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Where you should eat, drink, and stay at the Outer Banks this off season

RICHMOND, Va. — Headed to the Outer Banks for the “shoulder season?” Off-season is the best time to visit OBX. Shoulder season is the little bit of time bookending the high and low seasons of a popular vacation spot. Read: no crowds, the ever important “zero traffic” and more relaxing.

CBS 6’s Eat It, Virginia co-hosts Scott Wise and Robey Martin scoped out the area to help you get the most out of your vacation while you are there.

WHERE TO STAY:

Nestled directly in between the Atlantic and the Currituck Sound is the Sanderling Resort. The sprawling complex has two outdoor pools (one is adults only) and kids’ pools, plus a spa, and two restaurants, an ocean front bar, and a lobby bar. Do not miss dinner at Kimball’s Kitchen where the Davis Hood (formerly of McCrady’s in Charleston, SC among other notable spots) is tending his own bees and using Outer Bank local produce like fava beans and North Carolina corn. The baked then fried potato is genius. Take advantage of your resort fee which includes beach chairs and towels, a steam room and parking.

A mile away from the Cape is the Inn on Pamlico Sound. The boutique hotel in Hatteras overlooks the sound. Their complimentary breakfast (included in your room rate) has been rated best in the Outer Bank’s by National Geographic Traveler — the breakfast shrimp and grits use local sweet North Carolina shrimp and gorgeous local tomatoes. Ask about the fruit in the picnic snack baskets for your day by the Cape Hatteras’ seashore. The Inn has multiple fruit trees on site — nectarines, pear, and plums long with Muscadine and Scuppernong grapevines.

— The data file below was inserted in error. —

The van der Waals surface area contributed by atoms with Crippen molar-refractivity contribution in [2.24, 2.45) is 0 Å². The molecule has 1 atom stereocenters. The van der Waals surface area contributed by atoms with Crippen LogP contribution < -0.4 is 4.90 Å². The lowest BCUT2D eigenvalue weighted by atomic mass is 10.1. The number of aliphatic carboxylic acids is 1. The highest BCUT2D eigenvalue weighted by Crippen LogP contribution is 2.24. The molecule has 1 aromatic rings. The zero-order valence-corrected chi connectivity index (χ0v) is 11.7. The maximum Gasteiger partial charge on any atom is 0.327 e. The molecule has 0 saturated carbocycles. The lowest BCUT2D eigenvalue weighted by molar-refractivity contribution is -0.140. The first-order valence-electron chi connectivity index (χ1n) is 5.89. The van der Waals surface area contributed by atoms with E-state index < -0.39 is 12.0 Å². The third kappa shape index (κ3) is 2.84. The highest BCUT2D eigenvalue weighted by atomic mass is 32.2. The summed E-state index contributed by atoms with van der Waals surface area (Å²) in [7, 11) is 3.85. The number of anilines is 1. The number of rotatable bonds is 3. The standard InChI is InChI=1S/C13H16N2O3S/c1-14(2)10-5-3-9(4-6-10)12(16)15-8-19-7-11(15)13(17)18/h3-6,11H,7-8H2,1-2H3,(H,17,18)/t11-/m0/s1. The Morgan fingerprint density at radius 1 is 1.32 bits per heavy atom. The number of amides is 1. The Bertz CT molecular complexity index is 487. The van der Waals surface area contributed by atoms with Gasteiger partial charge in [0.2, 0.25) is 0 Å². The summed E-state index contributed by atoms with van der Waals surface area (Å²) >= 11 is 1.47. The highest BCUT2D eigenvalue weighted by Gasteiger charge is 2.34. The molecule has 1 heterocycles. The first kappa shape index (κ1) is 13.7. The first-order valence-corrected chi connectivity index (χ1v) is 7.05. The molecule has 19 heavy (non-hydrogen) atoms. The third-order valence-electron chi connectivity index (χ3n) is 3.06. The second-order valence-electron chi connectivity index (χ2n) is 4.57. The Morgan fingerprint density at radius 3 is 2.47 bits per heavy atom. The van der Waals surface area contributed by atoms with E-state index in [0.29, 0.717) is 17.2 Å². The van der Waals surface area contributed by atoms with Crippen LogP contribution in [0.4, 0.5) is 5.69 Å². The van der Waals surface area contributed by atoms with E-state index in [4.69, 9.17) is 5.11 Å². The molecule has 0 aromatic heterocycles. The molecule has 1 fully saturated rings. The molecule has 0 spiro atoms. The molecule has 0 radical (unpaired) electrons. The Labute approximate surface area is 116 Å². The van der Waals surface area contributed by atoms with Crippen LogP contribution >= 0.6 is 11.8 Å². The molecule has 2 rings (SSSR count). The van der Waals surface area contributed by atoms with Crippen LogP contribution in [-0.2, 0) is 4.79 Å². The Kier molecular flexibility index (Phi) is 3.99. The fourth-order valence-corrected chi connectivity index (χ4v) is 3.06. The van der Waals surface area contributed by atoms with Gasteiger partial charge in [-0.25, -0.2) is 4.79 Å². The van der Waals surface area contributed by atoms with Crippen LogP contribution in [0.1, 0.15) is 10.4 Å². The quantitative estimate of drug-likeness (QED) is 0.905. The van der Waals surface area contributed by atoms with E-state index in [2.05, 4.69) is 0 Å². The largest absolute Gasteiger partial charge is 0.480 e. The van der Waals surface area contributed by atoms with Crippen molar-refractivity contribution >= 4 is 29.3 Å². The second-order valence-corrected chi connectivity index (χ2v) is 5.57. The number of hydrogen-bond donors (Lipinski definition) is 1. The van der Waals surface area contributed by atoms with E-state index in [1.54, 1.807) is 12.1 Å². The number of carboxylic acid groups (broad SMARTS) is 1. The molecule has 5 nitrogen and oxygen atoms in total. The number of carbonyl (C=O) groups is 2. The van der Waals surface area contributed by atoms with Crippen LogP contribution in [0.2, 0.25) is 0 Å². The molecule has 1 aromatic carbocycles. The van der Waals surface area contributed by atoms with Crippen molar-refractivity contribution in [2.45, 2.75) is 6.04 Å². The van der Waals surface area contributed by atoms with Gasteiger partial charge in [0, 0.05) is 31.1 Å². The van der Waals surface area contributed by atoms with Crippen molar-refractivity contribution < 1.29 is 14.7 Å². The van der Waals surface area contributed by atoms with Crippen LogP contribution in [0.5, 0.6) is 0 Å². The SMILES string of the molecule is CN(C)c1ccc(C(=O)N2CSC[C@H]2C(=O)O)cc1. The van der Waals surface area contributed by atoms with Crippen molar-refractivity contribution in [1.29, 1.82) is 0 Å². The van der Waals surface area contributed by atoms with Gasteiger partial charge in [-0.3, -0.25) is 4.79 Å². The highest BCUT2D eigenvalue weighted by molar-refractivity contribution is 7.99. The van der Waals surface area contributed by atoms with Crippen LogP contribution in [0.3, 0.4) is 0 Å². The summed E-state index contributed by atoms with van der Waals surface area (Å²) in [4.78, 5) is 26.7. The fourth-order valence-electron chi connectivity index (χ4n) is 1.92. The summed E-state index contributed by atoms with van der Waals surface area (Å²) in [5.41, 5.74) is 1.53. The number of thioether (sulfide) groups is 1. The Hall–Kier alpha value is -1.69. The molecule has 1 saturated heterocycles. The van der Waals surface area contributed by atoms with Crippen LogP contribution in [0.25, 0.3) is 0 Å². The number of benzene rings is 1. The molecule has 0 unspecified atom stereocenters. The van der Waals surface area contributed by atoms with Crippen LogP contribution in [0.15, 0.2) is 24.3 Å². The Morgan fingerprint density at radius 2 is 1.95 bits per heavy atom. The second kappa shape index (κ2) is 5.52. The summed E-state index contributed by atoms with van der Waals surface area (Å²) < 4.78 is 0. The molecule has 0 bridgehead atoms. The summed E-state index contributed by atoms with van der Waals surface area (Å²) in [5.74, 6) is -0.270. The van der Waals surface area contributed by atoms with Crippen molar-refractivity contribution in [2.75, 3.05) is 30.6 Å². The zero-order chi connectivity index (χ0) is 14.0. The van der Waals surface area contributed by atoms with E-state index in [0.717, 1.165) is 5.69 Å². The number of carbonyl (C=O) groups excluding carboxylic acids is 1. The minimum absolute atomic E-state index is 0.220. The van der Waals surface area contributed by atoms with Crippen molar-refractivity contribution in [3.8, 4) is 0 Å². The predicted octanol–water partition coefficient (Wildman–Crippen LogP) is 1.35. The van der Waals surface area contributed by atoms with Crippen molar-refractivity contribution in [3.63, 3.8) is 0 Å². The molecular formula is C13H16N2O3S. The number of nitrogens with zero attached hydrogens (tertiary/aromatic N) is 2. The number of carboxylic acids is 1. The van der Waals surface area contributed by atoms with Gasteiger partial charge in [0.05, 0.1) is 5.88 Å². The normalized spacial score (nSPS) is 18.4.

WHERE TO EAT:

The Blue Point (Duck)

Celebrating thirty years in business the year, it’s easy to see why you need a reservation before you head to the Blue Point. It’s fancy inside but outside at the spot’s Backbar you can hear live music while watch-ing the sunset over the sound. If there is she-crab soup or soft shells on the menu, immediately order them. Chef Sam McGann knows his way around North Carolina’s freshest seafood. (Pro-tip: he will be in Richmond for Fire, Flour and Fork this year.)

Urban Kitchen (Corolla)

Don’t let it’s unassuming location in a Corolla Strip Mall fool you. The six-year-old spot fills quickly af-ter it’s 5pm opening – they don’t take reservations. The spot is only open on Saturday nights IN the off-season. Chef Joe Panaras, former executive chef at The Blue Point (see above), showcases local produce, meats and seafood in clever dishes like a brilliant local tomato peach ricotta souffle and cabbage and crispy catfish.

The Saltbox Cafe

Set in the middle of Collington Island in Kill Devil Hills, The Saltbox is easy to take for granted. It’s small and kitschy — a reservation is a must. But are you a fan of New Orleans BBQ Shrimp? Do you have a vegetarian in your group? This is the spot for you. The owners, both with culinary degrees and backgrounds working for Emeril Lagasse, know their way around a vegetable. The tofu is made in-house and the chocolate cake with avocado.

Chilli Peppers Coastal Grill and Pupuseria (Kill Devil Hills)

This little spot has been serving the OBX for 26 years. If you are searching for a locals spot that will ap-peal to everyone, this is your place. From 20 cent shrimp and 50 cent buffalo wings everyday at happy hour to a steamer pot full of local seafood, its all here. It’s reported that the owner, Jim Douglas, is behind the OBX logo.

WORTH A STOP:

Check out the Outer Banks first distillery, Outer Banks Distilling in Manteo. The distillery is serving Kill Devil Rum — an excellent (double) name for the liquor.

Kill Devil was the first name name given to rum in Barbados as early as the 1600’s and also could be the reason Kill Devil Hills was given it’s name.

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